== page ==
Her Campus Logo Her Campus Logo
This article is written by a student writer from the Her Campus at Washington chapter.

If I were to sum up my thoughts on graduating college in one word, it would be “bittersweet”: an oxymoron that perfectly encapsulates my simultaneous reluctance and anticipation at moving on.

I graduated high school and started college in 2020. There were no ambiguous feelings about this transition: I was ready to continue forward. I was ready to move to a new city in a new state, and experience all the change that came along with that. I will never be sure if this was a result of the coronavirus pandemic, where the days felt muddled and repetitive, or if this need for change is how every high school senior feels. But my thoughts on this new chapter were clear. I loved touring the University of Washington campus; I loved exploring the city of Seattle; I was more than ready to be a Husky.

After graduating this June, I am moving to another new city in another new state, and the feeling of fear is creeping in ever so subtly. What is particularly jarring about this is that my reaction feels foreign. I have always been the kind of girl who faces new experiences head-on. Even when I solidified my post-graduate plans a few months ago, what I felt was nothing short of pure excitement. Then spring quarter began and it hit me all at once: these are my last few weeks of school, possibly ever. When reflecting on my change in reaction, it made me realize just how formative my college experience was.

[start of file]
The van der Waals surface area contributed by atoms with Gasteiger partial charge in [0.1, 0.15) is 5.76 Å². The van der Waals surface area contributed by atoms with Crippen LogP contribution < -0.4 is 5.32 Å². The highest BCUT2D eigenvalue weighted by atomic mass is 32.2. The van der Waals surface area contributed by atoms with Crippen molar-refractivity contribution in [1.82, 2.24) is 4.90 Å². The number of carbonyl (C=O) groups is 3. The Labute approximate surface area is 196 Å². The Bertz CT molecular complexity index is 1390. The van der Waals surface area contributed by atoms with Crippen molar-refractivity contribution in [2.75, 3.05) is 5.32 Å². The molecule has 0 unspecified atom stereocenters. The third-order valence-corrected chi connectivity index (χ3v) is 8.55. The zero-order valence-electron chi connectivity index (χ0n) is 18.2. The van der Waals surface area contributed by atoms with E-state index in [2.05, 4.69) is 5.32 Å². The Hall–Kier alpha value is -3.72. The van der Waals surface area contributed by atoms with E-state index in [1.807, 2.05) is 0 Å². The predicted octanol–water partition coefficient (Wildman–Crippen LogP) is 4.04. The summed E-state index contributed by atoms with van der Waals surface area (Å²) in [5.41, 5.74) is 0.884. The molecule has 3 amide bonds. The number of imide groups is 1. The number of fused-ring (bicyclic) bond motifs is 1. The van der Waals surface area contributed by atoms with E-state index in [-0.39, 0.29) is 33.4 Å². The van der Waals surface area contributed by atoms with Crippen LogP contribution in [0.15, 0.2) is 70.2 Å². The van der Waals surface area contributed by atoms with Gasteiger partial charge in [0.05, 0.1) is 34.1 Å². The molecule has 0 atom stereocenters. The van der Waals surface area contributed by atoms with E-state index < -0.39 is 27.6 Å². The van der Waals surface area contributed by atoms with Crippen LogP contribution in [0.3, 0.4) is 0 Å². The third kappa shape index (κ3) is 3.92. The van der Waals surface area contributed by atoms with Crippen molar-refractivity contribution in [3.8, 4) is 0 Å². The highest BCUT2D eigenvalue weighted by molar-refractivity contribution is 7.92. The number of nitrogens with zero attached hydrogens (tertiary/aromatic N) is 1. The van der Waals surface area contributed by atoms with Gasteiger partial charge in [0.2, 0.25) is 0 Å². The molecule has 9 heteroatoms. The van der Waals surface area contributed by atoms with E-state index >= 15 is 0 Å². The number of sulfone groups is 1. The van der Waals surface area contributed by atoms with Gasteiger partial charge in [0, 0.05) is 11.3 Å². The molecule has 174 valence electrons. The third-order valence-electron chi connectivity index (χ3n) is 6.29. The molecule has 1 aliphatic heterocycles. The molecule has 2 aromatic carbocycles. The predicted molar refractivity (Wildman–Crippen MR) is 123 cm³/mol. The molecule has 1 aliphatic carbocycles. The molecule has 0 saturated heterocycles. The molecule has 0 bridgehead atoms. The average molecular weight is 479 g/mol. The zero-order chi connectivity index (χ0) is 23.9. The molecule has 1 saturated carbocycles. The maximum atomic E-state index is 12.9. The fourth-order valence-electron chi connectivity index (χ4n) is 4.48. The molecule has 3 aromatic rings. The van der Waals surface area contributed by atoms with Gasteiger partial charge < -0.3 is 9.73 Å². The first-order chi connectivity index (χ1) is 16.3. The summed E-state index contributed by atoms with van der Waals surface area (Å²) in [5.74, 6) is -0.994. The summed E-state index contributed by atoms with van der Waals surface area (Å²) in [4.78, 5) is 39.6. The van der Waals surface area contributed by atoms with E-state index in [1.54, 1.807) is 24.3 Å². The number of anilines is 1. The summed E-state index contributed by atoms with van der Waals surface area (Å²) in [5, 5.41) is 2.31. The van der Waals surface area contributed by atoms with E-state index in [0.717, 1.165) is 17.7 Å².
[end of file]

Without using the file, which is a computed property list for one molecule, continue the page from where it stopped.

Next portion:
Before I started at UW, I created expectations surrounding this notion of the “college experience.” The months leading up to the pandemic, I watched every kind of college vlog on YouTube: dorm shopping and hauls, freshman orientation, move-in, dorm tours, sorority rush, you name it. I had a romanticized idea of the next four years, and in a cruel bit of irony, my experience became untraditional in every sense of the word, as I spent my freshman year at Zoom University. But despite attending college remotely, my first year was pretty great: as this was the year I moved to Seattle, the year I met some of my best friends, the year I came out, and the year I decided on my major and career path. I’m not going to lie and say, “I wouldn’t change anything.” Because the coronavirus pandemic was awful, and it’s particularly foolish to pretend otherwise. But it was everything I could have asked for considering the circumstances, regardless of not fitting within the “college experience” mold. 

So when campus opened back up the following school year, I realized that my college experience was what I made of it. And by holding onto that mindset, I learned so much about myself at UW. This is true in an academic sense: solidifying my specific academic interests within my major and becoming a stronger, more well-rounded student. And this is true in a non-academic sense: understanding what commitments are most important to me, and learning how to allocate my time to reflect that.

Despite the influx of emotions, I can confidently guess that I will view college as one small chapter of my life. Change can be scary, but change can also be healthy: allowing us to evolve to our full potential by testing us time and time again. I will miss the University of Washington, but tremendously thankful for everything this school has given me.

Annie Melnick

Washington '24

Annie is the Senior Editor for Her Campus UW, majoring in English with a minor in Gender, Women and Sexuality Studies. She is originally from Los Angeles, and is a self-described bookworm, reality competition show superfan, and coffee connoisseur, among other things.